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Africa – Ifrīqiya
- Continuity and Change in North Africa from the Byzantine to the Early Islamic Age. Papers of a Conference held in Rome, Museo Nazionale Romano – Terme di Diocleziano, 28 February – 2 March 2013 -
Ralf Bockmann; Anna Leone; Philipp von Rummel (Hrsg.)
|Produktreihe||:||Palilia (Bd. 34)|
|Erschienen||:||18. 12. 2019|
|Illustrationen||:||62 ill., 8 maps, 6 tables|
‹Africa – Ifrīqiya› is dedicated to the study of the transformational period that marked the end of Antiquity in the southern Mediterranean: the transition between east Roman, or Byzantine, and Arabic (and ultimately Islamic) rule over what eventu-ally came to be known as the Maghreb, the former territory of Roman North Africa. It brings together current research by internationally renowned experts from Europe, North Africa, Australia, and the USA who have contributed important work in recent years to the study of this period.
The sections in this book cover historical questions, the fields of religion and ur-banism, and developments in landscapes and the economy. A wide range of topics is discussed, including church building, the founding of early mosques, military history, and the ideology of political centres. A number of articles feature detailed presenta-tions and discussions of Arabic sources. Many of the contributions present recent archaeological research, making material evidence available for the post-Roman phases in a number of exemplary sites such as Carthage, Kairouan, Ammaedara, and Chimtou. Settlement topography and economic developments are analysed from broad perspectives, while regional studies focus on particular areas like the Tunisian Sahel and Tripolitania. Works on early Islamic coinage and pottery provide valuable information on the material culture of the transitional period.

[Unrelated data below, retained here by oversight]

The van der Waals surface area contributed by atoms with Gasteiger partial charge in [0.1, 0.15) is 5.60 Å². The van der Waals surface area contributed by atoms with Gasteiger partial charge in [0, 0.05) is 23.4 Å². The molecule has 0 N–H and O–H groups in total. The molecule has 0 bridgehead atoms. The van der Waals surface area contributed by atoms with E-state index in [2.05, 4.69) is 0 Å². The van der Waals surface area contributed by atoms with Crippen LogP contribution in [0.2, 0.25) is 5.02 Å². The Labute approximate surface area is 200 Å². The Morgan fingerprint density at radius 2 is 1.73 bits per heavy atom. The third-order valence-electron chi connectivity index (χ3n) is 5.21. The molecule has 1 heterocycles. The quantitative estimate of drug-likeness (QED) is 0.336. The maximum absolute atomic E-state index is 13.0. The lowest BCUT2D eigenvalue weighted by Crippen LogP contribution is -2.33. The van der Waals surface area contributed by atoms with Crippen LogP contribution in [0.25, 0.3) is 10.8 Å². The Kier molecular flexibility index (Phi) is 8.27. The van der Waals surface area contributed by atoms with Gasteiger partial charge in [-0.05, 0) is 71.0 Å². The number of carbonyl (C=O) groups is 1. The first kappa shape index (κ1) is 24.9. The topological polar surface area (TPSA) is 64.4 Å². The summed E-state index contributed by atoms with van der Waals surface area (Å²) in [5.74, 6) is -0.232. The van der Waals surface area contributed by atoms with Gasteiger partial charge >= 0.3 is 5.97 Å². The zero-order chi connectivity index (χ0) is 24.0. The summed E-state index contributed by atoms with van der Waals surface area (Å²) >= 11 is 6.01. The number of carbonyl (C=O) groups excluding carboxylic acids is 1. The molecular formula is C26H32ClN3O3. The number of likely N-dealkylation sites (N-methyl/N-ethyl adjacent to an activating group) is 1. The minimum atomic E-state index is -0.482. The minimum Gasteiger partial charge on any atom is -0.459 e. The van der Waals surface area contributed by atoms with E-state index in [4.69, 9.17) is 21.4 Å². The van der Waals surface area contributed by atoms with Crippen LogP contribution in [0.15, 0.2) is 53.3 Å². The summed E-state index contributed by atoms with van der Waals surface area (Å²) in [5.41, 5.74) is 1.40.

Uniting interdisciplinary research and presenting new perspectives on the fasci-nating period between Antiquity and the early Islamic world, this volume furthers our understanding of how the transitional process played out on the ground in North Africa. Its contributions help to illuminate how (post-)Roman Africa slowly trans-formed into a new world of changing communities, diversified religious affiliations and new connections across the Mediterranean.